Rather than the need for cooling, a boutique hotel in Santa Fe, N.M., grappled with heating issues. The Rosewood Inn of the Anasazi stands at an elevation 7,000 feet above sea level where extreme cold winter temperatures are the norm. Guest comfort is of primary concern, so when the hotel’s old condensing boiler sputtered with unreliable operations and offered only 76 percent energy efficiency, management needed a solution.
About the size of a small car, the old boiler was located in a small basement room 2 stories below a parking garage and beneath a metal hatch that had been permanently sealed to prevent water intrusion. To replace it with a similar unit, the boiler’s removal would require cutting through the ceiling to open the hatch and using a hoist to lift the boiler out and install a new one. Hotel owners were wary that cutting the hatch area could create future leaks and the removal process would disrupt guests.
Rather than a conventional boiler replacement, Stephen Sanders, HVAC Department manager at Architectural Metal, Santa Fe, approached the project from a different vantage point. “There was access from a two-flight stairwell near the boiler room and an elevator rising between the basement and parking structure,” Sanders explains. “That’s when I realized we needed a redundant array of boilers: several small boilers to do the job instead of one large one.”
An analysis of the building’s energy load revealed the existing boiler was larger than necessary, rated at 3 million Btus. The hotel building’s heating needs plus the equipment required to heat and cool the industrial kitchen’s make-up air brought the load to only 1.3 million Btus. The 18- by 7-foot boiler room included existing domestic water heat boilers, leaving a floor space of 11- by 7-foot for the new boilers. Working within the dimensions of available space, Sanders’ team added three small but powerful high-efficiency boilers that met the energy-load requirements.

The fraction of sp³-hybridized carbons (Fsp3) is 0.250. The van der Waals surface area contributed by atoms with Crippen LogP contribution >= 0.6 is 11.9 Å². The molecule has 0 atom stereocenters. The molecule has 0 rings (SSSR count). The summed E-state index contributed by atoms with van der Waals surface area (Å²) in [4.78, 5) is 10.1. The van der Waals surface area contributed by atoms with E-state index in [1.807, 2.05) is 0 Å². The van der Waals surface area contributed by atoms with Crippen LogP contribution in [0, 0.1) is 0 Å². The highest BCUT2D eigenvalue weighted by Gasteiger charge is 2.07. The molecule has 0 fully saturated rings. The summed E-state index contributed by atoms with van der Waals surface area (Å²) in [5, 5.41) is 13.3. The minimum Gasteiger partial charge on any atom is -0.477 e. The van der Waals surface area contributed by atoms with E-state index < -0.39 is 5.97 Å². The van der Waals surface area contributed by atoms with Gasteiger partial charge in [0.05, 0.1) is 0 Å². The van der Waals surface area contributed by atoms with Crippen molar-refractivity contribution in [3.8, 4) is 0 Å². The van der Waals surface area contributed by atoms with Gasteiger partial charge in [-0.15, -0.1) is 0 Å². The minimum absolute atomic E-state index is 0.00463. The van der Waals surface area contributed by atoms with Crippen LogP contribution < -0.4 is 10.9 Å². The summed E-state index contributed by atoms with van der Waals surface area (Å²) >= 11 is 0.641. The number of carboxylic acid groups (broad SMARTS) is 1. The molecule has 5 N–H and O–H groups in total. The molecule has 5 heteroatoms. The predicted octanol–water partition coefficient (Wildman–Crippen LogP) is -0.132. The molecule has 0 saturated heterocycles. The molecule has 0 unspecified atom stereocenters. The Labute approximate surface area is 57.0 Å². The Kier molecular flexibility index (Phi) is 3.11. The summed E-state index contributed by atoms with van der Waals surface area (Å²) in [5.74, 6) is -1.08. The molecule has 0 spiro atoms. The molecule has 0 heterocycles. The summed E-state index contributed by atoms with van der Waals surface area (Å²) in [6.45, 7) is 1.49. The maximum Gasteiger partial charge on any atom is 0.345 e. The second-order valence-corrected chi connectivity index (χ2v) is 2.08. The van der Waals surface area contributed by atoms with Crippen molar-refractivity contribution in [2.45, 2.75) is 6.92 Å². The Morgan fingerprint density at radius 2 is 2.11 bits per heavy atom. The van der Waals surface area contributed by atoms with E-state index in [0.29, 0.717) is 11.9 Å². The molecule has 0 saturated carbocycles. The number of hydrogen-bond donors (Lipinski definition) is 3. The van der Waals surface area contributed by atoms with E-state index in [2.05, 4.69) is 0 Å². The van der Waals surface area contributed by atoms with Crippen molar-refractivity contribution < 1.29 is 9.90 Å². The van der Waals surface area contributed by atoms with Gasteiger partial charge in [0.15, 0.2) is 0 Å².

After disassembling the old boiler and cutting it into pieces, the team hauled the sooty portions up the stairwell and took them to a recycler. Then they brought the three new small boilers down the elevator. “We also purchased a prefabricated pipe and metal rack that connects the boilers and building systems together and holds the boilers in place,” Sanders remarks. “It made installation much simpler to lock it all together, like a Lego set.”
Halfway through the planning phase, Sanders’ team noted the hotel’s existing fan coils were oversized. A total of 70 fan coils (one to heat each guest room) supply heated air for the hotel. These oversized coils don’t require extremely hot water in the pipes to produce warm-air temperatures, which means the boilers can run at lower temperatures, generating greater efficiencies. “The maximum heating-system water temperature is 140 degrees Fahrenheit. When it’s 10 degrees Fahrenheit outside we only needed 132 degrees Fahrenheit to keep the building warm,” Sanders says. “The boilers each modulate between 20 and 100 percent firing power and come online one at a time as needed.”
Rated to operate for 25 years, the system’s cost payback will be in 10 years, leaving 15 years of virtually free operation. The owner’s facility engineer was skeptical about the effectiveness of the smaller-sized system, so Sanders added a performance guarantee. “Given my energy calculations, the efficiency of the new systems and the oversized fan coils, I was sure it would work,” Sanders asserts. “In real-time performance, the third boiler almost never comes on.”
ROSEWOOD INN OF THE ANASAZI, Santa Fe, N.M.: Vitodens 200-W Wall-Mounted Condensing Boiler from Viessmann
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